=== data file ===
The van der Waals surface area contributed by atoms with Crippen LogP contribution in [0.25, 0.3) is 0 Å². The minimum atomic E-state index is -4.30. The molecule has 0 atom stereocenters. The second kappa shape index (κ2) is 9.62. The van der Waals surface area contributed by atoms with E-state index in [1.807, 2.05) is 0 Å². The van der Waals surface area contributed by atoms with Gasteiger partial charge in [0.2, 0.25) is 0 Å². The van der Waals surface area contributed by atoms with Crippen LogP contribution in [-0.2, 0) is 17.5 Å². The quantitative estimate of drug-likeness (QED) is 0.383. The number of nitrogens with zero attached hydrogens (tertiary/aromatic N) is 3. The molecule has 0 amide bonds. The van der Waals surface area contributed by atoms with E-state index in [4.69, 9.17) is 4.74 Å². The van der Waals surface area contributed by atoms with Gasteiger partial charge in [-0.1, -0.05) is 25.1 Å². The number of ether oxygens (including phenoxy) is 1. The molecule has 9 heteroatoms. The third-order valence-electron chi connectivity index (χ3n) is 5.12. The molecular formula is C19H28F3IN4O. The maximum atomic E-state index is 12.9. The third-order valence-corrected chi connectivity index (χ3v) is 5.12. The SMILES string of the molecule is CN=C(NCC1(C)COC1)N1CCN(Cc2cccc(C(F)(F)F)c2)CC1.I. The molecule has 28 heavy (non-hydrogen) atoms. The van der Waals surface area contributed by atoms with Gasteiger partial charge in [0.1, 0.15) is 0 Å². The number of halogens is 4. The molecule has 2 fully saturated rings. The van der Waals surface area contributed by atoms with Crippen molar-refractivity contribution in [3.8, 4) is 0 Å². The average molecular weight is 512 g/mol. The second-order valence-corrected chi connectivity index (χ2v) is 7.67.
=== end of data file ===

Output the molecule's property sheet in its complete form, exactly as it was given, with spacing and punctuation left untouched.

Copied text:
The van der Waals surface area contributed by atoms with Crippen LogP contribution in [0.25, 0.3) is 0 Å². The minimum atomic E-state index is -4.30. The molecule has 0 atom stereocenters. The second kappa shape index (κ2) is 9.62. The van der Waals surface area contributed by atoms with E-state index in [1.807, 2.05) is 0 Å². The van der Waals surface area contributed by atoms with Gasteiger partial charge in [0.2, 0.25) is 0 Å². The van der Waals surface area contributed by atoms with Crippen LogP contribution in [-0.2, 0) is 17.5 Å². The quantitative estimate of drug-likeness (QED) is 0.383. The number of nitrogens with zero attached hydrogens (tertiary/aromatic N) is 3. The molecule has 0 amide bonds. The van der Waals surface area contributed by atoms with E-state index in [4.69, 9.17) is 4.74 Å². The van der Waals surface area contributed by atoms with Gasteiger partial charge in [-0.1, -0.05) is 25.1 Å². The number of ether oxygens (including phenoxy) is 1. The molecule has 9 heteroatoms. The third-order valence-electron chi connectivity index (χ3n) is 5.12. The molecular formula is C19H28F3IN4O. The maximum atomic E-state index is 12.9. The third-order valence-corrected chi connectivity index (χ3v) is 5.12. The SMILES string of the molecule is CN=C(NCC1(C)COC1)N1CCN(Cc2cccc(C(F)(F)F)c2)CC1.I. The molecule has 28 heavy (non-hydrogen) atoms. The van der Waals surface area contributed by atoms with Gasteiger partial charge in [0.1, 0.15) is 0 Å². The number of halogens is 4. The molecule has 2 fully saturated rings. The van der Waals surface area contributed by atoms with Crippen molar-refractivity contribution in [3.8, 4) is 0 Å². The average molecular weight is 512 g/mol. The second-order valence-corrected chi connectivity index (χ2v) is 7.67.